Lynn Schoenbaum’s ever expanding family

by | Jun 7, 2013 | Other News

Rachel and Lynn Schoenbaum.

Rachel and Lynn Schoenbaum.

With a youthful spirit and the ability to find joy in life’s smallest pleasures, Lynn Schoenbaum embraces her early sixties with enthusiasm and a willingness to seek new adventures. When most people are choosing to retire from their volunteerism, Schoenbaum has discovered that her deepening involvement in the Jewish community has expanded her world beyond what she could have ever imagined.

Serving on the Israel and Overseas Committee of the United Jewish Federation of Tidewater has been extremely enlightening for Schoenbaum. Although a donor for years, she never felt knowledgeable enough to serve on committees. “It is so ‘out of the box’ for me to be doing this,” she admits. “Now that I have decided to get involved, I have found that it is fascinating to hear the reports of the recipient agencies, the requests for new funding and the committee’s extensive allocation’s process. It makes me proud to belong to a community that works to help others.”

Schoenbaum was raised watching her parents take great pride in supporting local agencies. Her father, of blessed memory, used to say, “You give where you live.” Serving as chair of the Newport News UJC campaign during the Six Day War, he went to Israel to discover the role that Tidewater could play in the conflict’s aftermath.

“My father worked 24/7,” Schoenbaum explains. He was a quiet man with strong convictions who loved the restaurant business. Leon Schoenbaum had a chain of Shoney’s restaurants from Williamsburg to Chesapeake. Definitely ‘color blind,’ he was one of the first in Tidewater to open his doors to African Americans. Born in Petersburg, Va., he was the youngest of four sons and grew up in Huntington, West Virginia. His immigrant father owned a bowling and billards hall. When the family moved from Poland to Germany, their last name was too hard to pronounce, so it became “Schoenbaum,” meaning “beautiful tree,” describing the one in their front yard.

“My parents met when my father was in the Navy. Dad was living next door to my mother’s family, on Princess Anne Rd. in Norfolk.” Every morning, my grandfather would go to minyan until he passed away at 89 years old. Samuel “Nubby” Silverman’s family was one of the first at Temple Emanuel. “He was the nicest man. Ask anyone that knew him…they will tell you!” she says.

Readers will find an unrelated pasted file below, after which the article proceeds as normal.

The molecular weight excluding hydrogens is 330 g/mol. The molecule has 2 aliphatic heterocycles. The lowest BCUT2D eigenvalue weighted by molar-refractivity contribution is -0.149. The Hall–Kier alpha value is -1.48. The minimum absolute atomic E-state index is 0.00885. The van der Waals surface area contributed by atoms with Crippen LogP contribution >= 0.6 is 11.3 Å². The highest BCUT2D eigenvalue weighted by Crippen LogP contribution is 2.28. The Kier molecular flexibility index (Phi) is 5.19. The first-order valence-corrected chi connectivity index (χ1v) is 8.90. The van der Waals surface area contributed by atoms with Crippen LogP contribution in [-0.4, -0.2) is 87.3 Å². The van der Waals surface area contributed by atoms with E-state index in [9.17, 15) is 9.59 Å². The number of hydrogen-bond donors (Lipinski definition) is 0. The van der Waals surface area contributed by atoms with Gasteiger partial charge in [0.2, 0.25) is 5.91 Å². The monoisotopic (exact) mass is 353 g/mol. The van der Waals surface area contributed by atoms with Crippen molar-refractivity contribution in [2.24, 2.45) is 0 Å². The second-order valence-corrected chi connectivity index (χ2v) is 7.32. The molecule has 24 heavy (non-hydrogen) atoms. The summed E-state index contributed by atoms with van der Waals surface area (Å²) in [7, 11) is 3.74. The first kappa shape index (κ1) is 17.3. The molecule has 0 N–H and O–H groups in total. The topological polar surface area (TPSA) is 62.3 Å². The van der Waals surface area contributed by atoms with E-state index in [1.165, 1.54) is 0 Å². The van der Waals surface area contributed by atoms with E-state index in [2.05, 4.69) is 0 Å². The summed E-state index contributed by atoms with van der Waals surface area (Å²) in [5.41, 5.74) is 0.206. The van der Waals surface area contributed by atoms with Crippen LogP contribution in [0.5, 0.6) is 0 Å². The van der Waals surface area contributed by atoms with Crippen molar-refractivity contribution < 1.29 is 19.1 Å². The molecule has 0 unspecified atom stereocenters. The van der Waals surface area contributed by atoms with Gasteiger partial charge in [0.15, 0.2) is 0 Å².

Raised in Hilton Village in Newport News, Schoenbaum was one of three siblings and the first granddaughter on both sides of the family. As members of Newport News’ JCC, her parents sent her to Kadima’s summer program. She reminisces, “I still have a prize that I won for a dance contest —a 45 record of I Got You, Babe.

Members of Rodef Sholom, Schoenbaum’s mom, Ruth Ann, served in the Sisterhood. Schoenbaum remembers her family starting to light Shabbat candles and having Friday night dinners when her older brother, Ray, of blessed memory, was preparing for his Bar Mitzvah. She continued her studies after Hebrew School and Sunday school to be confirmed.

Off to Washington D.C. to study education at Marjorie Webster, it wasn’t long before Schoenbaum realized she wanted to make a change in her career choice. In 1974, she moved to Atlanta and worked as a dental receptionist and assistant. After three years, she returned to Virginia Beach to live at the oceanfront.

At 25 years old, employed by Shoney’s, Schoenbaum began to explore many facets of the restaurant business. For 10 years, she transitioned from dishwasher to waitress to trainer to office administrator. Intrigued by creativity, she left to pursue her dream of owning a gift shop in Norfolk.

Decorating the shelves of the Paisley Hippo with family photographs, many Jewish customers recognized her relatives, starting conversations that led to life-long friendships. Schoenbaum joined ORT and met many more people. She laughs, “Didn’t everyone do ORT?” While she continued to run her retail store, she also managed Norfolk’s ACT II Shop.